The Internet of Things market is being stymied by the limitations of today's traditional wireless networks, according to SIGFOX, a network service provider targeting the IoT and M2M device market. While those networks can deliver multimedia content to mobile phones, as well as broadband services on a fixed and mobile basis, they aren't suitable for IoT because of cost, high-energy consumption and complexity, according to this new network operator.
As a result, SIGFOX is working on building out a New IP, software-defined, low-cost, energy efficient network, and has an overarching vision to become what it calls, the "fourth protocol," solely for connecting M2M and IoT devices so that the market can take off.
Thomas Nicholls, executive vice president of communications at Sigfox says today's three connectivity options are "GSM, WiFi, Bluetooth," which means that there is "a definite need to have a global fourth option which basically allows you to get very long battery life, and that's what we aim to achieve." Nicholls described the company's strategy on The New IP's recent Tune in Tuesday radio show. (Listen: SIGFOX: Building an IoT Network.)
"We want to focus on building out a complementary solution that only focuses on simple connectivity that gives a voice to all of these objects that just need to exchange small messages at low cost, low battery life and in a very simple manner," he said.
Nicholls has been with SIGFOX from its beginnings, approximately five years ago. The firm's founding team of M2M veterans recognized why M2M remained a niche play, never achieving the anticipated explosion in devices and set out to address those challenges.
"It was really solving a pain point for ourselves that led us to create this company," said Nicholls. "That initial vision and mission remains the same -- we have never changed strategy in any way." (See SIGFOX's IoT & M2M Mission.)
SIGFOX's model is "basically just a pipe," said Nicholls. "We transport data and it's basically to be seen as a utility." Customers purchase a subscription -- a per year, per device subscription -- and most of its customers are in the range of a $6 to $8 per device per year, he said. "The price depends on volumes so the more you purchase, the cheaper it is."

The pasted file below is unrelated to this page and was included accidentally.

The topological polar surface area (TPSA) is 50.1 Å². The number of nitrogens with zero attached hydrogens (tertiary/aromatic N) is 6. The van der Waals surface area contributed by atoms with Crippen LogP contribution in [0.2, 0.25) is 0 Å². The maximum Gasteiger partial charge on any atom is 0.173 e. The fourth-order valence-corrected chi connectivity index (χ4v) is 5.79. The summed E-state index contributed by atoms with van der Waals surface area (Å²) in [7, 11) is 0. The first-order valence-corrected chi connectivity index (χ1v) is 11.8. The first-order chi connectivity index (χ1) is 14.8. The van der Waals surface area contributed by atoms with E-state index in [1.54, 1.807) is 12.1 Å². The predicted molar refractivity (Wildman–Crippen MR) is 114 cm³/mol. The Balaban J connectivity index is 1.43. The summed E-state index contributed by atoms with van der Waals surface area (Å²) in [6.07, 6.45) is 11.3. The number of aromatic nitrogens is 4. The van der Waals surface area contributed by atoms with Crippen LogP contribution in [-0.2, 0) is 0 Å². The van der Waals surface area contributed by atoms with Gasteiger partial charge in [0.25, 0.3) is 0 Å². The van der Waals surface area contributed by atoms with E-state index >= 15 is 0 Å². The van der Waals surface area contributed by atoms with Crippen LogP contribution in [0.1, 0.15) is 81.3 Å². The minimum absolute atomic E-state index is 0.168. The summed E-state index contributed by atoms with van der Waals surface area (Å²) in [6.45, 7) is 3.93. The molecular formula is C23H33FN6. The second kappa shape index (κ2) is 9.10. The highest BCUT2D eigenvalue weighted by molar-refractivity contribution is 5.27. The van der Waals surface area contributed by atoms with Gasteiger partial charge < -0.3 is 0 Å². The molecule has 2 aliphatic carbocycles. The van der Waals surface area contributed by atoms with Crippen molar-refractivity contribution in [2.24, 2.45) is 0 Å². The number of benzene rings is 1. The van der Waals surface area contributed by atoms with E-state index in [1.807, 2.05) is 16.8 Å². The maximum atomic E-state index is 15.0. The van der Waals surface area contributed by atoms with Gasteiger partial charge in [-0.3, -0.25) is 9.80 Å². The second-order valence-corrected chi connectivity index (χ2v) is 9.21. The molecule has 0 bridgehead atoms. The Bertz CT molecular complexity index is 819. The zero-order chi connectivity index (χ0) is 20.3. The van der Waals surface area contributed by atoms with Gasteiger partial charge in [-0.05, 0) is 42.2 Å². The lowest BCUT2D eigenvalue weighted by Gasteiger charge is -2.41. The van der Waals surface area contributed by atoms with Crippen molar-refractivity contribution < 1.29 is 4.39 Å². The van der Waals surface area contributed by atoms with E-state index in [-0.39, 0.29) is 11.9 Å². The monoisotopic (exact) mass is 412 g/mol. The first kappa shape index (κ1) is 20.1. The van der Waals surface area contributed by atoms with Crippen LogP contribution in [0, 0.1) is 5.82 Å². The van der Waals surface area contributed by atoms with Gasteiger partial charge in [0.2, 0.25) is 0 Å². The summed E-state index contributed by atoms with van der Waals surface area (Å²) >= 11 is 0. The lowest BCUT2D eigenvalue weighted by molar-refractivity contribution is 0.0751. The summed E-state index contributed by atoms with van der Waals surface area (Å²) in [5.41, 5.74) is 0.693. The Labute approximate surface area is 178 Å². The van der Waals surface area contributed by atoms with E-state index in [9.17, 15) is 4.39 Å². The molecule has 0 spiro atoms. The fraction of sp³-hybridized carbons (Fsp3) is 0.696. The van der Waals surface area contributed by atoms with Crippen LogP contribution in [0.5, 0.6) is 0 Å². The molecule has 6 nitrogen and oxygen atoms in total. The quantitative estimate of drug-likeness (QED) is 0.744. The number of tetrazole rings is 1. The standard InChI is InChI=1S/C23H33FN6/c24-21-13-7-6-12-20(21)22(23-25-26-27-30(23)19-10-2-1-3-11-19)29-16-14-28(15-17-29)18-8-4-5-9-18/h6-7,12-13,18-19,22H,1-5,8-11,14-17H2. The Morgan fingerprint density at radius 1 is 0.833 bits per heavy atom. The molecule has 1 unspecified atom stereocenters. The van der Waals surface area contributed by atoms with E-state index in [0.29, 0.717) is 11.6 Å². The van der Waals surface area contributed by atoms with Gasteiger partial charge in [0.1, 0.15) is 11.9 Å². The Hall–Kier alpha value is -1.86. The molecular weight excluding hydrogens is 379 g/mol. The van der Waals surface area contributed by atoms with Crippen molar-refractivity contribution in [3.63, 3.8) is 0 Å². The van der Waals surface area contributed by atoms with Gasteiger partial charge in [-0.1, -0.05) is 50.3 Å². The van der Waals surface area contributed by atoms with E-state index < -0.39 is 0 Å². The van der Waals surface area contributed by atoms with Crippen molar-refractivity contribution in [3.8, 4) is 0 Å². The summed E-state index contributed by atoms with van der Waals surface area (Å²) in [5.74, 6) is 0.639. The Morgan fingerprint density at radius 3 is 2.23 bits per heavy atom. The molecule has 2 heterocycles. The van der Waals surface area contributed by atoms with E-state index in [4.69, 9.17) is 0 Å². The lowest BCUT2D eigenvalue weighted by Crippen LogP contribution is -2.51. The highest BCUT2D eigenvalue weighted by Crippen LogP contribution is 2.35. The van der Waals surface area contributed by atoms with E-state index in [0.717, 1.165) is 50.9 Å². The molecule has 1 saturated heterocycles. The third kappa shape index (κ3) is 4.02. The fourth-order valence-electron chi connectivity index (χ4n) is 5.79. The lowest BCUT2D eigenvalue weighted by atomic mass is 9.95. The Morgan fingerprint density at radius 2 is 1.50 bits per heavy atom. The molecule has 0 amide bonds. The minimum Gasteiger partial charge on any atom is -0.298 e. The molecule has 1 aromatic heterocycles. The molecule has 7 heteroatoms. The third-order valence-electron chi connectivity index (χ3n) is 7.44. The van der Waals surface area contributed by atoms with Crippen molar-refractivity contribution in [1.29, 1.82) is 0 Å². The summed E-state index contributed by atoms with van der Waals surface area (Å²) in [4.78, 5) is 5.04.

SIGFOX's network cannot and does not want to provide connectivity for mobile phones or Internet services. Instead the company has focused on providing the connectivity for devices instead. That strict focus enables SIGFOX to have a low-cost architecture and sell connectivity at a low price. "It's really complementary to the connectivity solutions out there," said Nicholls.
Partnerships are key for SIGFOX. The provider partners with mobile operators because they own lots of towers and sites where SIGFOX can install their antennas. In addition, the company works with tower owners.
But its partnerships extend beyond the facilities angle, said Nicholls. "What's even more important in this space is value-added services," he said. "You can walk into a Telefonica shop in Spain and you can buy a security device and those devices use the SIGFOX network. In those situations it makes a lot of sense to not only use the telecommunications network but also the SIGFOX network."
Today the SIGFOX network covers more than 400,000 square miles. The company rolls out through national deployments and has eight countries in Europe almost completely covered. In other parts of the world, the provider has coverage in major cities around the globe and beyond that, roll out depends on incoming projects, according to Nicholls. "We get a good project some place in the world and we quickly find a solution for providing coverage for that region."
Nicholls said the company will be announcing coverage plans on all continents, but the real focus today is finishing up Europe and getting the US covered. "It's no secret that there is a whole market potential that will be unleashed once you have critical mass with regards to coverage."
In the US, SIGFOX plans to connect 10 US cities before the year's end. "We are going to do a very quick network roll out in the US and we'll be announcing quite a few customers and partnerships in the near future."
Since its founding, the startup has raised approximately $150 million in four rounds of funding -- the latest of which, Series D, closed in February 2015. The company is targeting an IPO in mid-2017. "That might result in a new large round of financing," said Nicholls. "The money goes to the network roll out."
Listen to the full show here to find out more about IoT standards, SIGFOX's SDN-based network and more: SIGFOX: Building an IoT Network.
— Elizabeth Miller Coyne, Editor, The New IP